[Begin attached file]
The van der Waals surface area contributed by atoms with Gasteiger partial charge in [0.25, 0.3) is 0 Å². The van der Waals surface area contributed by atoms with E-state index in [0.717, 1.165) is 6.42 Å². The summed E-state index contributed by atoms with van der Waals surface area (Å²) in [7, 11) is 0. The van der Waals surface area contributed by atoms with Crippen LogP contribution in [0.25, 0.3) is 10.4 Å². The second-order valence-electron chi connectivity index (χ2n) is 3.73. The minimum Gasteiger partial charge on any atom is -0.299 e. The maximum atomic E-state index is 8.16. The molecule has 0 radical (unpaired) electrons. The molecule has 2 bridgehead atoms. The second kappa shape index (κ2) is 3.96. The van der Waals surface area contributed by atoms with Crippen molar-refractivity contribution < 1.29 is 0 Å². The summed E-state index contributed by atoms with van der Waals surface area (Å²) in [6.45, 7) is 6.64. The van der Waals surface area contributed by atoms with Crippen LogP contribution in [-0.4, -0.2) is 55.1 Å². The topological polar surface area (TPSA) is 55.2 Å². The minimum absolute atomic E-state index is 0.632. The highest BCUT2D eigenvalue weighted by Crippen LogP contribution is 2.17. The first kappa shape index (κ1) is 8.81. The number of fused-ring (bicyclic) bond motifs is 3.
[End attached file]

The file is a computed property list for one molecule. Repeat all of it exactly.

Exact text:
The van der Waals surface area contributed by atoms with Gasteiger partial charge in [0.25, 0.3) is 0 Å². The van der Waals surface area contributed by atoms with E-state index in [0.717, 1.165) is 6.42 Å². The summed E-state index contributed by atoms with van der Waals surface area (Å²) in [7, 11) is 0. The van der Waals surface area contributed by atoms with Crippen LogP contribution in [0.25, 0.3) is 10.4 Å². The second-order valence-electron chi connectivity index (χ2n) is 3.73. The minimum Gasteiger partial charge on any atom is -0.299 e. The maximum atomic E-state index is 8.16. The molecule has 0 radical (unpaired) electrons. The molecule has 2 bridgehead atoms. The second kappa shape index (κ2) is 3.96. The van der Waals surface area contributed by atoms with Crippen molar-refractivity contribution < 1.29 is 0 Å². The summed E-state index contributed by atoms with van der Waals surface area (Å²) in [6.45, 7) is 6.64. The van der Waals surface area contributed by atoms with Crippen LogP contribution in [-0.4, -0.2) is 55.1 Å². The topological polar surface area (TPSA) is 55.2 Å². The minimum absolute atomic E-state index is 0.632. The highest BCUT2D eigenvalue weighted by Crippen LogP contribution is 2.17. The first kappa shape index (κ1) is 8.81. The number of fused-ring (bicyclic) bond motifs is 3.